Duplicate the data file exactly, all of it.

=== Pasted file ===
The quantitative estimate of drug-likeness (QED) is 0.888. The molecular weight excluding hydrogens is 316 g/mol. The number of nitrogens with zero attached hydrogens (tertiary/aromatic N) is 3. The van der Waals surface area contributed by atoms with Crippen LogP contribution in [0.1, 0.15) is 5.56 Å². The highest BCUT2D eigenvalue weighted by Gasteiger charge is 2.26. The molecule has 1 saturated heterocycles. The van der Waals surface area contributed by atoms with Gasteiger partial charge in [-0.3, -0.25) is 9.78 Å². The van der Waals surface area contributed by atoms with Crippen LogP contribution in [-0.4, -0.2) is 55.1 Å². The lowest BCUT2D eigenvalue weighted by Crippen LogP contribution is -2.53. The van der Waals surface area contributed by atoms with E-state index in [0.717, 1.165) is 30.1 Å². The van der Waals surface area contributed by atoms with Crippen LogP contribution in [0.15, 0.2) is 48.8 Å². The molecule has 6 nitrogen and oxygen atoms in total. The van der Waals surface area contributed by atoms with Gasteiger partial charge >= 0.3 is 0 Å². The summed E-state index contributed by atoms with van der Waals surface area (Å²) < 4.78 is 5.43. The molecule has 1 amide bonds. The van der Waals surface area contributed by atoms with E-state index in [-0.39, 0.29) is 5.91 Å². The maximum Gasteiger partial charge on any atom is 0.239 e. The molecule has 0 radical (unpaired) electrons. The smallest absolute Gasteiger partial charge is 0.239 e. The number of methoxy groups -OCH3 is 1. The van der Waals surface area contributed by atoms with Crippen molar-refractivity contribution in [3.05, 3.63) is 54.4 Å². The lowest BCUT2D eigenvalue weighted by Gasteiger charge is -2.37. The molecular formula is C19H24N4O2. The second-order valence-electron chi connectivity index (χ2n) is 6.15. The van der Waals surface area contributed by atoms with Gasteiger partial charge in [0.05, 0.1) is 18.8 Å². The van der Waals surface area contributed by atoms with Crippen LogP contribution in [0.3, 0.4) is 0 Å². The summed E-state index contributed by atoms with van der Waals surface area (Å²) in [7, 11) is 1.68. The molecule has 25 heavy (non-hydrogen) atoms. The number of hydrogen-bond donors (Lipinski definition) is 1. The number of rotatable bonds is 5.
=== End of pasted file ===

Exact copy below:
The quantitative estimate of drug-likeness (QED) is 0.888. The molecular weight excluding hydrogens is 316 g/mol. The number of nitrogens with zero attached hydrogens (tertiary/aromatic N) is 3. The van der Waals surface area contributed by atoms with Crippen LogP contribution in [0.1, 0.15) is 5.56 Å². The highest BCUT2D eigenvalue weighted by Gasteiger charge is 2.26. The molecule has 1 saturated heterocycles. The van der Waals surface area contributed by atoms with Gasteiger partial charge in [-0.3, -0.25) is 9.78 Å². The van der Waals surface area contributed by atoms with Crippen LogP contribution in [-0.4, -0.2) is 55.1 Å². The lowest BCUT2D eigenvalue weighted by Crippen LogP contribution is -2.53. The van der Waals surface area contributed by atoms with E-state index in [0.717, 1.165) is 30.1 Å². The van der Waals surface area contributed by atoms with Crippen LogP contribution in [0.15, 0.2) is 48.8 Å². The molecule has 6 nitrogen and oxygen atoms in total. The van der Waals surface area contributed by atoms with Gasteiger partial charge >= 0.3 is 0 Å². The summed E-state index contributed by atoms with van der Waals surface area (Å²) < 4.78 is 5.43. The molecule has 1 amide bonds. The van der Waals surface area contributed by atoms with E-state index in [-0.39, 0.29) is 5.91 Å². The maximum Gasteiger partial charge on any atom is 0.239 e. The molecule has 0 radical (unpaired) electrons. The smallest absolute Gasteiger partial charge is 0.239 e. The number of methoxy groups -OCH3 is 1. The van der Waals surface area contributed by atoms with Crippen molar-refractivity contribution in [3.05, 3.63) is 54.4 Å². The lowest BCUT2D eigenvalue weighted by Gasteiger charge is -2.37. The molecular formula is C19H24N4O2. The second-order valence-electron chi connectivity index (χ2n) is 6.15. The van der Waals surface area contributed by atoms with Gasteiger partial charge in [0.05, 0.1) is 18.8 Å². The van der Waals surface area contributed by atoms with Crippen LogP contribution in [0.3, 0.4) is 0 Å². The summed E-state index contributed by atoms with van der Waals surface area (Å²) in [7, 11) is 1.68. The molecule has 25 heavy (non-hydrogen) atoms. The number of hydrogen-bond donors (Lipinski definition) is 1. The number of rotatable bonds is 5.